The Washington PostDemocracy Dies in Darkness

Supreme Court sides with Wisconsin Republicans, throws out Democratic-drawn legislative maps favorable to Black residents

The justices left in place congressional maps that had been challenged by Republicans

The U.S. Supreme Court in Washington, D.C. (Al Drago/Bloomberg)

A divided Supreme Court on Wednesday threw out Wisconsin state legislative maps drawn by the state’s Democratic governor and adopted by its highest court, a win for Republicans who control the legislature.

In a separate case, the high court refused a request from Republicans to block a new congressional map that the Wisconsin court had selected.

Republicans who control the legislature filed an emergency request for the U.S. Supreme Court to intervene in the legislature redistricting case, saying Gov. Tony Evers shifted too many voters to create an additional majority-Black district that Democrats said was required by the federal Voting Rights Act (VRA).

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The decision was another in which the court majority expressed skepticism about efforts to redraw maps to boost minority chances. But as a practical matter in Wisconsin, it might not drastically change outcomes in the fall elections. Republicans have the advantage in maps drawn by the legislature and by Evers.

In their unsigned opinion, the justices said the Wisconsin Supreme Court’s decision was flawed. The state court “committed legal error in its application of decisions of this Court regarding the relationship between the constitutional guarantee of equal protection and the VRA,” the opinion said.

The Wisconsin court “believed that it had to conclude only that the VRA might support race-based districting — not that the statute required it,” the opinion said. “Our precedent instructs otherwise.”

The justices said the court should have considered “whether a race-neutral alternative that did not add a seventh majority-black district would deny black voters equal political opportunity.”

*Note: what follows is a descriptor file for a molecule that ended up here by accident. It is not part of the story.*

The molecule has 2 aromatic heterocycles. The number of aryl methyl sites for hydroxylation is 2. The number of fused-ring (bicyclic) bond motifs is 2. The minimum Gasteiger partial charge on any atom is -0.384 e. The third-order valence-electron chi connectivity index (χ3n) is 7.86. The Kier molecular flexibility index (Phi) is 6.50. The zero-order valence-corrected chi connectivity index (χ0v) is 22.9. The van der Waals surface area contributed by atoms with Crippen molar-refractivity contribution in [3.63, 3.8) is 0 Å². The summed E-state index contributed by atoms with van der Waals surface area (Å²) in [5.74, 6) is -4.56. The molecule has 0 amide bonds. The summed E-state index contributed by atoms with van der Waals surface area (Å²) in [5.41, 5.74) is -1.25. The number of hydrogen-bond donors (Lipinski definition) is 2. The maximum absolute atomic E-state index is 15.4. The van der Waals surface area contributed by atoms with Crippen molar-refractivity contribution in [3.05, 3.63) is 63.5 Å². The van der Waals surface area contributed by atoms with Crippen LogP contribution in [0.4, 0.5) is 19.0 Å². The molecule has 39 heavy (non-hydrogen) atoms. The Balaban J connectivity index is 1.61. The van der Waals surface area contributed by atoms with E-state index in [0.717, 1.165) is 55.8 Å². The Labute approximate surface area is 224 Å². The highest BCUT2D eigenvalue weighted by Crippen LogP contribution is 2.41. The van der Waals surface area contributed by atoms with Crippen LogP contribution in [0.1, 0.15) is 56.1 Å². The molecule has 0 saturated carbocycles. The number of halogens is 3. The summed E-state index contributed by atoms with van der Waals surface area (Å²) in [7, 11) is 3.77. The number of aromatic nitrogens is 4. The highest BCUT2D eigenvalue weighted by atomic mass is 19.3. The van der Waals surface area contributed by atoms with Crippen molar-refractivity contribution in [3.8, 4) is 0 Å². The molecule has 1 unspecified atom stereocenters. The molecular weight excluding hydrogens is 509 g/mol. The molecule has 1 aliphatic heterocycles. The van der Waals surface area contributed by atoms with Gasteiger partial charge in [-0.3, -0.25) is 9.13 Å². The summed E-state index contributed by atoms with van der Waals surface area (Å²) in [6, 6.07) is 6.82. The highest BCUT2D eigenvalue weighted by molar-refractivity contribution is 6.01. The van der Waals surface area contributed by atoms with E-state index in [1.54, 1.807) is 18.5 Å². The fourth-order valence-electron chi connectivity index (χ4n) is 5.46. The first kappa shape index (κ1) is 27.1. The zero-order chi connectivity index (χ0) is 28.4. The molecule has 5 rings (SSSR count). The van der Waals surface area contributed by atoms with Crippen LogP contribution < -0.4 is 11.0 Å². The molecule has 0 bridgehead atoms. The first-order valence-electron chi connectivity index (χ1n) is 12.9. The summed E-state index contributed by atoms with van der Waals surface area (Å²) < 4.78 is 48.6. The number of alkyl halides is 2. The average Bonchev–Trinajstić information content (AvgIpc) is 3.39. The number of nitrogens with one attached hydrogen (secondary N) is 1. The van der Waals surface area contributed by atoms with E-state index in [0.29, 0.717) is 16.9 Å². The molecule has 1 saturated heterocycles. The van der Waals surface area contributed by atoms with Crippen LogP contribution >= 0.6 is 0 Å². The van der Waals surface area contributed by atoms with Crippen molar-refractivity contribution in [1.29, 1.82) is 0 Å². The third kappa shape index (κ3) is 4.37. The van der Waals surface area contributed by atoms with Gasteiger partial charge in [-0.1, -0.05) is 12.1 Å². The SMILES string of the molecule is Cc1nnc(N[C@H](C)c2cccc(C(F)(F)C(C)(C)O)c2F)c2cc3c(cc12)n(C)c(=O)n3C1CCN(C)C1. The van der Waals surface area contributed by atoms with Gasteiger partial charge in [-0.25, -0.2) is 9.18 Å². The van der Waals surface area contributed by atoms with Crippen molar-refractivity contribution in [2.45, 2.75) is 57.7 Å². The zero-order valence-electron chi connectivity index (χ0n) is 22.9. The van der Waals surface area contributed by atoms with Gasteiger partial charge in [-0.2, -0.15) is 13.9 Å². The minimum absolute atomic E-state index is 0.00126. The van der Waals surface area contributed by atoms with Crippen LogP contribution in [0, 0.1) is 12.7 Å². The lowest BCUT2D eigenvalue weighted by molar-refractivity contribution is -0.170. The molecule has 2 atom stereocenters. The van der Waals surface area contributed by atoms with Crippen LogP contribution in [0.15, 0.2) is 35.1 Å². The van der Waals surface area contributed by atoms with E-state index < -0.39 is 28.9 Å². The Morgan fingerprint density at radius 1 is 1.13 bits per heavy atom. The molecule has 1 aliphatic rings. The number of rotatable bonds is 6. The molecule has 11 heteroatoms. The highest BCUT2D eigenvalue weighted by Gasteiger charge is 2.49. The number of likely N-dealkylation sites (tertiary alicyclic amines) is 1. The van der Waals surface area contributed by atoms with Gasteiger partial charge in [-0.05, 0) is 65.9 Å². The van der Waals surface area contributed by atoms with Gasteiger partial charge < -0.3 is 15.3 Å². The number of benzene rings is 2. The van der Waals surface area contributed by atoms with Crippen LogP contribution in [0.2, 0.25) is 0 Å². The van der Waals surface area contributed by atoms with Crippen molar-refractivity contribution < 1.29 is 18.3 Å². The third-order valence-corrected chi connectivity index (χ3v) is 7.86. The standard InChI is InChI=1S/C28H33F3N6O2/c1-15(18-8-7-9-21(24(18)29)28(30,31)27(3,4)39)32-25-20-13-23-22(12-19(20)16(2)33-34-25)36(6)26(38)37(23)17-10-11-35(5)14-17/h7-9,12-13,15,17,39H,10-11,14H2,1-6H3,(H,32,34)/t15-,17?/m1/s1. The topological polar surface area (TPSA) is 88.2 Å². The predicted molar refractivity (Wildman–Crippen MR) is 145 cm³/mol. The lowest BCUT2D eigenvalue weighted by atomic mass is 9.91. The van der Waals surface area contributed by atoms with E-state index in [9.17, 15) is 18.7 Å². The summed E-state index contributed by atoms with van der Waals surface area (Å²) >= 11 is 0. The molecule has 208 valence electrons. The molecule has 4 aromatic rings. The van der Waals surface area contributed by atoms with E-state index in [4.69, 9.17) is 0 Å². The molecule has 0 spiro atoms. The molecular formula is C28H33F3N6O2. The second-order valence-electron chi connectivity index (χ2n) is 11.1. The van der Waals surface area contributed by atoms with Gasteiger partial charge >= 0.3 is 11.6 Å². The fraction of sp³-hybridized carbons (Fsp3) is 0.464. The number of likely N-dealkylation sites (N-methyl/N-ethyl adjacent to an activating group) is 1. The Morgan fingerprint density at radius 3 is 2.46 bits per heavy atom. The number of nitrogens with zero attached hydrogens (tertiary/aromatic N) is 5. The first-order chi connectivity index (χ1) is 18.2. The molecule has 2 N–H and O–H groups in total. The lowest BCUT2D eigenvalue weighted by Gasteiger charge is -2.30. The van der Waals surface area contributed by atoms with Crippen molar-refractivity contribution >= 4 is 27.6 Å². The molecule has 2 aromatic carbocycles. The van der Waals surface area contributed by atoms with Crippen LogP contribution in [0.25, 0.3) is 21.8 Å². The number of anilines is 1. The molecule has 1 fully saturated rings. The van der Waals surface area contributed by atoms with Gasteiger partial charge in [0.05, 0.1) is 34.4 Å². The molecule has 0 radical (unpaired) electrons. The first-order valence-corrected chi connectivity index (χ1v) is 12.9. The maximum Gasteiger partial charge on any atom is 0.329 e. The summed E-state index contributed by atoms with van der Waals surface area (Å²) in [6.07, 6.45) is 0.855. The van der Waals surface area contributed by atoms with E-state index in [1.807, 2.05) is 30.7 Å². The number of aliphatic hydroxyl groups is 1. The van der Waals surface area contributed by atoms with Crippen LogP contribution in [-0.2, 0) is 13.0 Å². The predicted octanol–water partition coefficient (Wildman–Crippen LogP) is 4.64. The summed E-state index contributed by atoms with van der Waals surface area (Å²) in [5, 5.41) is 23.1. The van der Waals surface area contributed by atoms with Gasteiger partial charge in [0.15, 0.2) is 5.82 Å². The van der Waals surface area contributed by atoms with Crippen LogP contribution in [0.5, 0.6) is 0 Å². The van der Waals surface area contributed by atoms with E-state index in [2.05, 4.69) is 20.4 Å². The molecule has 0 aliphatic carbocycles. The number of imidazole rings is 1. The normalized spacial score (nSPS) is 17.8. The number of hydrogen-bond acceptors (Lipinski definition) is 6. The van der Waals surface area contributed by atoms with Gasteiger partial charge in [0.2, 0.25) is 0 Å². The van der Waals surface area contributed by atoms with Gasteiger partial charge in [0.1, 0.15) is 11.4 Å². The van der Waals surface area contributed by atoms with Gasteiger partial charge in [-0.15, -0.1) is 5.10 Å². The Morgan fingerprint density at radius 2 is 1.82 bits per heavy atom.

The case came to the U.S. Supreme Court on an emergency basis — what critics call its “shadow docket” — in which justices make decisions without oral argument or extensive briefing.

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That was a mistake, according to Justices Sonia Sotomayor and Elena Kagan, the only two to note their dissent.

“The Court’s action today is unprecedented,” Sotomayor wrote. “In an emergency posture, the Court summarily overturns a Wisconsin Supreme Court decision resolving a conflict over the State’s redistricting, a decision rendered after a 5-month process involving all interested stakeholders.”

The Supreme Court’s opinion said the Wisconsin court “is free to take additional evidence if it prefers to reconsider the Governor’s maps rather than choose from among the other submissions. Any new analysis, however, must comply with our equal protection jurisprudence.”

While Wisconsin is considered a battleground state in presidential politics, its Republican-dominated legislature drew maps in 2011 that cemented party advantage. After a stalemate between the legislature and governor this year, Republicans won an initial battle at the Wisconsin Supreme Court when its elected justices said it would impose the map that made the fewest changes from that 2011 redistricting.

But then a different majority said Evers’s maps were better. The most controversial element was redrawing districts in the Milwaukee area to provide a seventh district with a majority of minority voters.

The U.S. Supreme Court noted that even the Wisconsin court expressed some trepidation.

“We cannot say for certain on this record,” Wisconsin Supreme Court Justice Brian Hagedorn wrote for the majority, that the VRA requires “seven majority-Black assembly districts.” But “based on our assessment of the totality of the circumstances and given the discretion afforded states implementing the act, we conclude the governor’s configuration is permissible,” he wrote.

The majority worried that the map created by the legislature diluted the power of Black voters by packing them into a smaller number of districts.

According to the governor’s office, the Evers congressional map creates four seats likely to be won by the GOP, two by Democrats and two that are competitive. Wisconsin currently has five Republican members of the U.S. House and three Democrats.

Primaries are scheduled for Aug. 9.